Anyhow, it’s a company with historically (last 20 years) of stable margins and steady free cash flow. I think the last 5 years are abnormally high. It is a really hard business to get into, because the product they sell is unlike other commodity products… It’s very niche and a lot of RYAM’s advantage comes from their long term customer relationships. They tailor the product to exact customer specifications.

Just some final thoughts.

I did the smart thing after John’s email and agreed with everything he said.

Five months later, after the stock had declined 35% from its spinoff, I thought I would see if I had anything to add.  I wrote the following to John on 11/14/14:


  1. Very capital intensive.  Even with the new plant online and running, they are spending 70-80m this year in capex…This is a really big ding in my book.
  1. High customer concentration.  They might not lose these customers, but I think the customers can exert a lot of pricing power with the threat of leaving.
  1. Cannot sell the company for 2 years (due to spin-off)
  1. Lots of environmental issues.  It looks like these are reserved for on the balance sheet, but it will still be an ongoing cash cost.
  1. I listened to the conference calls and they just didn’t strike me as particularly sharp, especially in regards to capital structure.  They advocate paying down debt, but when asked about share buybacks, he seemed to rule it out due to “acquisitive growth possibilities.”  Just didn’t seem well thought out to me.  
  1. Lots of non-gaap metrics, Ebitda is all over the place.  I know a lot of companies use this, but I think it is really strong with RYAM.  Anyway, to be honest, at this point, I think I am still only looking at it because of how much it fell recently and because of Abrams.  Without those two things, I would have passed.  Maybe I should again?  

[Note: David Abrams is a former partner at Baupost, and this article was written the same month as the RYAM spin-off.  Abrams filed a 13G disclosing a 5% stake in RYAM soon after the spin-off].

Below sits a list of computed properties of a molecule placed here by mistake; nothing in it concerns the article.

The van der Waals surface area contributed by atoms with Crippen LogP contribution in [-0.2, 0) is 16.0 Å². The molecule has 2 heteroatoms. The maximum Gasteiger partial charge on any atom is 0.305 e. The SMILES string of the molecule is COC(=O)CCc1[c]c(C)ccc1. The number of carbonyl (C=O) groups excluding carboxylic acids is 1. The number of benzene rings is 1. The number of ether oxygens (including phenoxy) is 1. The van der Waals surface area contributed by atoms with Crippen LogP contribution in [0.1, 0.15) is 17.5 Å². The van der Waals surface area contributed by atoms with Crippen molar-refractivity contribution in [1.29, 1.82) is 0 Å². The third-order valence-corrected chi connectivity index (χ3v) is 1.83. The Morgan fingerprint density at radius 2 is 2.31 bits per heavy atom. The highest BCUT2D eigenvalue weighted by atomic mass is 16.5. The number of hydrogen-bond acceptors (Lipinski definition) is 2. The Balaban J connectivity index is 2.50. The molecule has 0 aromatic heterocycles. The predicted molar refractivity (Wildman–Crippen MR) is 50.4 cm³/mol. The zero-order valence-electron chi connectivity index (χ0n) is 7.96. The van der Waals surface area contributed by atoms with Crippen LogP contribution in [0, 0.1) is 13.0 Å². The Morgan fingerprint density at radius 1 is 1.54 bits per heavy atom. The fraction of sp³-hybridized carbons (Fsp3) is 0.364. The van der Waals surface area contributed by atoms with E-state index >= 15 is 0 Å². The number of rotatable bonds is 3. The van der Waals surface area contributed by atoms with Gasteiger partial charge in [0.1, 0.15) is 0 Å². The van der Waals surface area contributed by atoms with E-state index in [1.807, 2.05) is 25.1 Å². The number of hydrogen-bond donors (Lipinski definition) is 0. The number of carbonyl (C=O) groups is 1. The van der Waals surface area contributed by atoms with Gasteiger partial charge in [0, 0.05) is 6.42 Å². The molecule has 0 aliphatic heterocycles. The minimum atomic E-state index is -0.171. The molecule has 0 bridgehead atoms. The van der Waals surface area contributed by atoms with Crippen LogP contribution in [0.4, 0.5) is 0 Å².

These are our unedited emails.  I cringe at the thought of being interested because a stock “has fallen a lot and because of Abrams,” however, I share these emails “as is” since these problems are the essence of special situation investing.  On the positive side, John and I both focused on the business itself.  John quickly identified that the CS commodity was basically at its peak or peak-ish price and new supply was coming online in response to the high prices, which would have the potential to decrease prices going forward.  Additionally, he recognized he was out of his circle of competence when it came to predicting the price of CS, which would be the main driver of this investment. This price decline in CS happened almost immediately after the spin-off (almost as if the parent company had foreseen it) and the price of CS has been on a downward trend since the spin-off.  Additionally, the customer concentration issue became an issue as RYAM and its main customer engaged in a full out lawsuit regarding their contract.  This lawsuit caused the stock to drop almost 40% in one day (down 85% since its spinoff), although it has recovered some since then (currently down 65% since spin-off).  

In summary, special situations are sometimes an interesting place to find value, however, these situations are often traps for investors who are attracted to the idea of a “special situation” without a clear understanding of the investment case in the business itself.  I have found special situations often allow an investment manager to “show off” his intelligence, which is often the goal of investors trying to raise assets under management.  You can’t sound smart pitching Apple at $90, but….

And this is the preview for the next company write-up, which is…..wait for it…a special situation.

Stay tuned.